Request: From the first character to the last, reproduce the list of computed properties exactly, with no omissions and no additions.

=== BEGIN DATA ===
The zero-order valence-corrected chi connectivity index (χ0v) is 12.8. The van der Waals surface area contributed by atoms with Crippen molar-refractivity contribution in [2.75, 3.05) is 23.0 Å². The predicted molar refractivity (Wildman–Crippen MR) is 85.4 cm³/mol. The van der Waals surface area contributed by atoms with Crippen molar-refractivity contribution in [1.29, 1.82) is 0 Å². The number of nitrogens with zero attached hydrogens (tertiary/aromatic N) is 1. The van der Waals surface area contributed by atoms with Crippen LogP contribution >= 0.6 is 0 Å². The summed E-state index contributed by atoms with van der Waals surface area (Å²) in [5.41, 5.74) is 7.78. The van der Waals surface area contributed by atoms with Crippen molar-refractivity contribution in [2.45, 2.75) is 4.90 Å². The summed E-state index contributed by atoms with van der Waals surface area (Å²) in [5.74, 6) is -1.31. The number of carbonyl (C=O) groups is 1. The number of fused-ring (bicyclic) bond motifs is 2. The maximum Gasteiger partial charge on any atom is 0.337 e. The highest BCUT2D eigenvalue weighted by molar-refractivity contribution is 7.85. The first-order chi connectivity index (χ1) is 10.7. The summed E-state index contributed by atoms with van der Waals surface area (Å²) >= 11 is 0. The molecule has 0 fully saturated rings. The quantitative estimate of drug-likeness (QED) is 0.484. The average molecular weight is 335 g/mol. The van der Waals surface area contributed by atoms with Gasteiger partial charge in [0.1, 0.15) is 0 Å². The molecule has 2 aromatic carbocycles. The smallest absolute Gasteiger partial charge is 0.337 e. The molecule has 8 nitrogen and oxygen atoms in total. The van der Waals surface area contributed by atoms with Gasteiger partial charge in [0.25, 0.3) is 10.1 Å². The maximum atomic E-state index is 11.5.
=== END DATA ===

The zero-order valence-corrected chi connectivity index (χ0v) is 12.8. The van der Waals surface area contributed by atoms with Crippen molar-refractivity contribution in [2.75, 3.05) is 23.0 Å². The predicted molar refractivity (Wildman–Crippen MR) is 85.4 cm³/mol. The van der Waals surface area contributed by atoms with Crippen molar-refractivity contribution in [1.29, 1.82) is 0 Å². The number of nitrogens with zero attached hydrogens (tertiary/aromatic N) is 1. The van der Waals surface area contributed by atoms with Crippen LogP contribution >= 0.6 is 0 Å². The summed E-state index contributed by atoms with van der Waals surface area (Å²) in [5.41, 5.74) is 7.78. The van der Waals surface area contributed by atoms with Crippen molar-refractivity contribution in [2.45, 2.75) is 4.90 Å². The summed E-state index contributed by atoms with van der Waals surface area (Å²) in [5.74, 6) is -1.31. The number of carbonyl (C=O) groups is 1. The number of fused-ring (bicyclic) bond motifs is 2. The maximum Gasteiger partial charge on any atom is 0.337 e. The highest BCUT2D eigenvalue weighted by molar-refractivity contribution is 7.85. The first-order chi connectivity index (χ1) is 10.7. The summed E-state index contributed by atoms with van der Waals surface area (Å²) >= 11 is 0. The molecule has 0 fully saturated rings. The quantitative estimate of drug-likeness (QED) is 0.484. The average molecular weight is 335 g/mol. The van der Waals surface area contributed by atoms with Gasteiger partial charge in [0.1, 0.15) is 0 Å². The molecule has 2 aromatic carbocycles. The smallest absolute Gasteiger partial charge is 0.337 e. The molecule has 8 nitrogen and oxygen atoms in total. The van der Waals surface area contributed by atoms with Gasteiger partial charge in [0.25, 0.3) is 10.1 Å². The maximum atomic E-state index is 11.5.